Soo-In: "With three separate MPU each with its own software, the AMP-13R's brain is more complex than our prior models. But such separation of control software across three different processors made the boards smaller because now we needed fewer parts and fewer traces. This really was our in-house study platform on how to make something complex as simple as possible." To hint at some of the late tasks this presented to their in-house code writer Ho-San, Soo-In mentioned items like identifying just the right sensitivity for their DC protection mode so that a turn-on transient in a source wouldn't trigger their amp into protection; like proofing their code against interference from non-Bakoon remotes; like setting the perfect balance between physically rotating the encoder knob and how fast it ramps up their circuit in different system-gain scenarios. Hard-coding such behaviour to software without unwanted responses from associated hardware is a time-intense enterprise. Final tweaking can happen only after first production is minted. It's only during actual usage at shows or dealers that unexpected interactions with various ancillaries not at hand in the factory can possibly reveal themselves. Now the software team kicks into overdrive to minimize delays of first shipments where the hardware and packaging are ready but the firmware is still being tweaked.
Soo-In kept apologizing for delays but working out final firmware kinks simply does take time. But all good things come to those who wait. Dawid's review on HifiKnights simply skipped the line. Having snapped up one of the early AMP-13R Warsaw samples, his award for the baby Bakoon broke the ice. By now I was really itching to hear one for myself. From his review we learn that the AMP-13R was of sonically similar flavour to his 200wpc Kinki Studio EX-M1 but in an overall very much higher class except for (on his inefficient Boenicke W8, not 96dB Libération) ultimate bass wallop and SPL; and just as fast as his NuForce STA200 which is based on the famous Goldmund/Job 225 but "denser, wetter and substantially superior on detail retrieval, decays, subtlety and tangibility."
This makes a good juncture to paint you my basic picture of amplifier land. Whether framed in 2nd/3rd-order dominant or triode/pentode THD terms; or instead in the musical equivalents of legato and staccato – experience points at two basic classes of sound. In musical notation, legato is represented by a slur or arc across a group of notes which instruct the performer to play them without any breaks, continuous. The most extreme example of legato is a piano with its damper pedal disengaged. Now notes blur one into the other as though in a big echo chamber. In hifi terms, the upshot of legato are softer transitions and extended decays which overhang to wrap themselves around subsequent notes. Think connective tissue as that spiderweb stuff between/around the notes.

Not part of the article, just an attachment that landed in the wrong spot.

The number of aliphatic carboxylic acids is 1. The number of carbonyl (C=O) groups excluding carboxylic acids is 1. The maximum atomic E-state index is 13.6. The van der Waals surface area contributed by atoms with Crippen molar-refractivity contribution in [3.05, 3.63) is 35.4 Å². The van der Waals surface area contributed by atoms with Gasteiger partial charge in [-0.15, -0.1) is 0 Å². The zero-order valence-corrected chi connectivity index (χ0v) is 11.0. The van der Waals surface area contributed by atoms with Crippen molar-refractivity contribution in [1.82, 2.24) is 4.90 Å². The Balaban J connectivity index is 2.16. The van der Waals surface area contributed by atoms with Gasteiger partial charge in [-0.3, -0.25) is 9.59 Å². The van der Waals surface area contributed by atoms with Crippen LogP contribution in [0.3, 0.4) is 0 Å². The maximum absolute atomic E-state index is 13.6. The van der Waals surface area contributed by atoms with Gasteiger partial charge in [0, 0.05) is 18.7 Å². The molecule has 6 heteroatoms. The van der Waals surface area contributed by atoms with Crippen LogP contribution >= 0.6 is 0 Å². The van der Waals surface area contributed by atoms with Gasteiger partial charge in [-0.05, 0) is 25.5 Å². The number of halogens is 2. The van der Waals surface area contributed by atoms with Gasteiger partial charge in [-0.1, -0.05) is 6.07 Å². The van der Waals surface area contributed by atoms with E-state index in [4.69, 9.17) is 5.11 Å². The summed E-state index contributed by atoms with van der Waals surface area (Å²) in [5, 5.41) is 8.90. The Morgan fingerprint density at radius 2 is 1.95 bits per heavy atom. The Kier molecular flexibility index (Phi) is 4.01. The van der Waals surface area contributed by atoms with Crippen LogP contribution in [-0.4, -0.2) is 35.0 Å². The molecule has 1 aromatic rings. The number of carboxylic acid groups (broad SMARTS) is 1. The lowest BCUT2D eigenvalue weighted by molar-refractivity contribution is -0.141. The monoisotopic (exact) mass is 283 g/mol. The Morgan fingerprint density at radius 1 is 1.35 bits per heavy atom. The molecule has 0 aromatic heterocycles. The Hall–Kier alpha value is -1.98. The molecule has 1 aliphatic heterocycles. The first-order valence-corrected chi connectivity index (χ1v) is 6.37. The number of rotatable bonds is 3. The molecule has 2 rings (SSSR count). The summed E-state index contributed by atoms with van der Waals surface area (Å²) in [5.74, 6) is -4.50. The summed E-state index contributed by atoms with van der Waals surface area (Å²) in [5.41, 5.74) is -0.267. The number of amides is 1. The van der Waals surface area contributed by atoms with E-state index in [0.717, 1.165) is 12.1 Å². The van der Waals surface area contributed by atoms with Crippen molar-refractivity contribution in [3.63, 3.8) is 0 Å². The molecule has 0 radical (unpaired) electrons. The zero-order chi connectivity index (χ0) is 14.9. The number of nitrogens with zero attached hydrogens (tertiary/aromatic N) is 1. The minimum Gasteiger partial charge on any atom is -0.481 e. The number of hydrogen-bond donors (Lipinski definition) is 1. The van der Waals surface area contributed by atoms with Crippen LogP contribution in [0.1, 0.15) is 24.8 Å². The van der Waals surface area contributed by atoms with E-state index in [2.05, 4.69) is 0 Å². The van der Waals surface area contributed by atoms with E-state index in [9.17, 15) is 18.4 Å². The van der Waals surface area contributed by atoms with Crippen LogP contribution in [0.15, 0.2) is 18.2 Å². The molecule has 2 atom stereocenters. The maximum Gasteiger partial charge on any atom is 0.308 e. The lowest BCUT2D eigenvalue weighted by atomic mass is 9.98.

Most anything percussive is staccato. Ditto strings which are plucked pizzicato or attacked by a 'hacking' bow. This leaves clear spaces between sounds to separate them; and the sounds themselves are very well damped to stop as quickly as they start. Think morse code or a jack hammer. Notation adds dot accents to signify staccato. Because music consists of both staccato and legato elements, a hifi is expected to represent them both. In practice, a softer no-feedback low-power single-ended triode amp with high 2nd-order THD but practically nothing above the 3rd harmonic will emphasize legato. A very high-feedback high-power class D amp with minimal low-order THD but some above the 4th is far more likely to champion staccato with sharper transients, shorter decays and exceptional separation. This strips out the connective tissue which SET fans admire as well as classical concert goers with balcony seats. Such seats hear 70% or more reflected sound whose transitions are far blurrier due to the large venue's lengthy acoustic reverb. Audio lingo calls that a wet reverberant sound. It's heavier, denser, softer and slower. An anechoic chamber without any reflections would be the epitome of dry and ultra damped. It's where decays go to die.
For an amplifier to separate out maximally and register the beginnings of each sound with very steep leading edges yet not, to varying degrees, seem dry and damped is a real trick. DC-coupled circuits with wide bandwidth tend to excel at staccato, separation, clarity and overall intelligibility. But compare a budget Job 225 to an upscale Crayon and you'll note that the former will be brighter, coarser and drier. Once we move up within this same class past the Kinki EX-M1 then our Crayon CFA-1.2 to a Bakoon, we retain the speed and lucidity of the Job 225's starting point but pile on as many of the heavier legato virtues as a staccato-centric maximally fast circuit can without relinquishing anything on the opposite front.
Dawid's review is filled with terminology from that camp and expressed surprise how it could coexist with the same speed and clarity as his coarser lesser examples by NuForce and Kinki. In our hardware collection, the LinnenberG Liszt monos are the premium 200w/8Ω stunt performers of that trick which I could afford. Our Bakoon AMP-12R is an even superior specimen thereof if 15wpc will do a proper job. Aside from more power and remote control, what would the AMP-13R bring to the party over its predecessor with that groundbreaking JET SATRI circuit?
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